Gary Murphy, of Ye Olde Mitre Inne, Barnet, also told The Morning Advertiser (MA) he opposed the pub code adjudicator's policy on publishing details of his arbitration award as he disagreed with the underlying legal issues.
Large pubcos have been allowed to heave their financial power as the adjudicator has not effectively controlled them, the licensee said.
Murphy’s campaign aims to raise £10,000, although he estimates such legal action could cost up to £100,000.
“This is a real life David and Goliath [story], of publicans trodden on for decades to make corporate businesses massive profits, a restricted beer market and communities ruined by losing their pubs,” he explains on the crowdfunder.
“The [office of the] PCA is out of control and the Government needs to act immediately to check that what they are doing is lawful,” Murphy said.
A spokesperson for the pubs code adjudicator said it was unable to comment upon any litigation that might be contemplated by any interested parties.
They said: "The PCA published an advice note in July 2017 relating to tied rent contractual dispute resolution clauses, and constantly considers what wider clarification may be required in relation to this and other issues, in order to aid industry understanding.
"It is for the reasons of wider public understanding that the PCA is proceeding with the publication of arbitration awards, which the PCA considers to be in the public interest, and the interests of the industry as a whole."
Murphy had asked the PCA not to publish details of his arbitration award even if he is anonymised.
However, the PCA informed him they may overrule this wish. The PCA’s policy appeared to be a new principle which has not received consultation, he claimed.
The policy states: “Where the tied pub tenant does not consent to the publication of the award, the PCA may decide to publish this in a redacted form, so that it does not include information that identifies the tied pub tenant or their business, or that which the PCA considers to be commercially sensitive."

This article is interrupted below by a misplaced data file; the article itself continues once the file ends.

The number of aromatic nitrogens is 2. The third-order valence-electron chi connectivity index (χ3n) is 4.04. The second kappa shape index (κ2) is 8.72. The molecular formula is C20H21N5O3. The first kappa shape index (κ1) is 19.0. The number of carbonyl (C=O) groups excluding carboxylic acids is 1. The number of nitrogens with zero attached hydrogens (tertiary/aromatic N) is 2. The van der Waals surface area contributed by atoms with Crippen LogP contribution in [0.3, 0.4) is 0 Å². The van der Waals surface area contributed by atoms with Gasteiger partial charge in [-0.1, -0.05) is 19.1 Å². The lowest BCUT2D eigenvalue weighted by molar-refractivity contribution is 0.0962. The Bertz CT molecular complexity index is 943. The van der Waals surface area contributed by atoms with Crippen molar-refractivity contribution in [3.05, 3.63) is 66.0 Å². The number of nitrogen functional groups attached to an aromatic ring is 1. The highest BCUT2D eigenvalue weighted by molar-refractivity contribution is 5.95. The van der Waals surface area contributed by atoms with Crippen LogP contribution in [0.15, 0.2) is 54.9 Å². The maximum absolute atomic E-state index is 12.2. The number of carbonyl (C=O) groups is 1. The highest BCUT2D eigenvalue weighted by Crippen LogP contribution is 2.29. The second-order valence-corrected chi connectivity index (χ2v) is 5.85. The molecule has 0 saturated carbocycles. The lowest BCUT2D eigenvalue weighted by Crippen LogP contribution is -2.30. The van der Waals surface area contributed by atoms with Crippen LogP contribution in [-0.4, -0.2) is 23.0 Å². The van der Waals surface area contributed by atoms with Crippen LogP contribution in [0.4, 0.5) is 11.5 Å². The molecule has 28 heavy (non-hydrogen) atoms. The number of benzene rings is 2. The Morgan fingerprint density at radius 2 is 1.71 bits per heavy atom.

Murphy said he does not want his award to be published as he believes the PCA misinterpreted the pubs code in its issuing, which is an impetus for his desire to seek legal action.
According to the licensee, the process means pubcos benefit from elongating the process as long as they can as cheaper MRO rents are only introduced from the date an agreement is signed.
He believes a correct interpretation of Regulation 28 on rent recovery would leave rent backdating open to negotiation.
“A tied arbitration does not deliver this and is an obstructive tactic to put tenants off applying for MRO,” he told the MA.
Tenants are put off applying for MRO as they fear expensive arbitrations to calculate backdated rent, he said.
'Level the playing field'
A spokesperson for the pubs code adjudicator said the adjudicator cannot respond to inquiries on individual cases.
They added: “However, the PCA and deputy PCA have clearly stated their intention of publishing arbitration awards in order to level the playing field for tied pub tenants in negotiations with pub-owning businesses and plan to publish the first set of awards shortly."
Pubcos regulated by the pubs code started publishing monthly data on the numbers of market rent only (MRO) notices issued, conversion rates into MRO agreements and other trends, last year.
Murphy has raised close to £5,000 at the time of writing.
"The Government has shamelessly sided with pub chains and should simply be doing more to support our heritage," one supporter said.
Another commented: "It’s about time someone tried to take down this duplicitous charade."